Half of children have tooth decay by age 12

A STAGGERING 50% of children have decayed teeth by the age of 12, a new survey has found.

The national study also found 16% of eight-year-olds have decay in their permanent teeth and the less well-off have poorer oral health. Medical card holders experience more dental decay because of less regular check-ups.

Consultant orthodontist, Cork-based Ian O’Dowling, warned decay in baby teeth would lead in time to orthodontic problems, which were far more expensive to treat.

“These figures are worrying for orthodontists because if the problems remain untreated, they will first lead to abscess and decay and later on, people will face orthodontic treatment for overcrowding and crooked teeth.

"This in turn will drive up our waiting lists. In the Southern Health Board alone, people are waiting up to four years for treatment. ”

The survey, overseen by Dr Helen Whelton and her team at the Oral Health Research Unit in Cork, revealed that eight-year-olds had an average of 0.4 decayed, missing or filled teeth, rising to 1.4 in 12-year-olds.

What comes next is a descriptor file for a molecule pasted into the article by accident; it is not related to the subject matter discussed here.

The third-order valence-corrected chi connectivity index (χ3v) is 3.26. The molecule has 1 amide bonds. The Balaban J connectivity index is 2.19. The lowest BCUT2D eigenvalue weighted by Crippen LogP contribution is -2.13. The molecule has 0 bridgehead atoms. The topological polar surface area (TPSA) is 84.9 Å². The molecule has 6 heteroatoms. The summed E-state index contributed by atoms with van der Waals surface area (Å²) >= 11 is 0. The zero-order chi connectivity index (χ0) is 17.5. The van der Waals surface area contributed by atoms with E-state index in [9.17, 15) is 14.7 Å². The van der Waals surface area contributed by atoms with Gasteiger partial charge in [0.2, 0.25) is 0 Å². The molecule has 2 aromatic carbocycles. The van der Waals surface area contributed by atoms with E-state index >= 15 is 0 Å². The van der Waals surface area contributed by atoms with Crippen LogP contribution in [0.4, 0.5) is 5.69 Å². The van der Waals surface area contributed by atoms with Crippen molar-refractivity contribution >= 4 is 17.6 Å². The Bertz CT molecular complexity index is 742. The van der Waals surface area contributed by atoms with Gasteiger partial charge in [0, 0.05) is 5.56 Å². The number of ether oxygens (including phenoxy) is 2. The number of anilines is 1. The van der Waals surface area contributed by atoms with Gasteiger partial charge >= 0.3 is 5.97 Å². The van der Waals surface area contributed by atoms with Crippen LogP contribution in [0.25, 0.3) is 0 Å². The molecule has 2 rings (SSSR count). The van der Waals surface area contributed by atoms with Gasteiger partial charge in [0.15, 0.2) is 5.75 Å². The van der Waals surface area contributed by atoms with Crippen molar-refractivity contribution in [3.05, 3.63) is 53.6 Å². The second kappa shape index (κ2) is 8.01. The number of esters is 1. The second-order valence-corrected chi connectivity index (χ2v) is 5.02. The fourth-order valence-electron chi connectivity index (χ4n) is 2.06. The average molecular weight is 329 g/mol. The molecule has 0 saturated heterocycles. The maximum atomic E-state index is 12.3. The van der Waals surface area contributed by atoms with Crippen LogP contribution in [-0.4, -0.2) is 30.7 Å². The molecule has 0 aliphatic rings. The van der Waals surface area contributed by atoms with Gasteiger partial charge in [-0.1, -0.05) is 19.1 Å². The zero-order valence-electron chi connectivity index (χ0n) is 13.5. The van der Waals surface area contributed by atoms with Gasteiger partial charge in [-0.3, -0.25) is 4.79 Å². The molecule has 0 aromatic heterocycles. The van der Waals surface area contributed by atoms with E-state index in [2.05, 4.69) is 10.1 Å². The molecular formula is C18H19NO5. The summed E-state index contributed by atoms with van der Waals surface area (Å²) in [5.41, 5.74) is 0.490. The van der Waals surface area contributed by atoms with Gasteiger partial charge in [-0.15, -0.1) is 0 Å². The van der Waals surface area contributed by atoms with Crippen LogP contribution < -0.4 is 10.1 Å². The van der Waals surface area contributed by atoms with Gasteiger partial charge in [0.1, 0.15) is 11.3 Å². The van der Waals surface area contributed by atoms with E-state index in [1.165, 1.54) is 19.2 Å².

It also found an average of 47% of eight-year-olds have fissure sealants, an expensive preventative treatment for cavities. This figure rises to 69% in 12-year-olds and to 72% of 12-year-olds in the Eastern Regional Health Authority in contrast to 45% in the North Western Health Board.

The figures were released yesterday by Social Affairs Minister Mary Coughlan to coincide with Colgate Oral Health Month.

During the month, good oral health will be promoted in three ways: an extensive out-reach programme will distribute 300,000 oral care products, a dental professional programme and an in-store promotional campaign.

There will also be an extensive educational programme supporting all activities designed to help consumers understand the factors affecting tooth decay and how to prevent it, as well as a step-by-step guide to achieving better oral health.

The 300,000 oral care products will be distributed to participating schools, breakfast clubs and dental professionals.

Dr Michael Galvin, president of the Irish Dental Association, which is supporting the initiative, said the profession had never been as well prepared to prevent, diagnose and treat dental problems.

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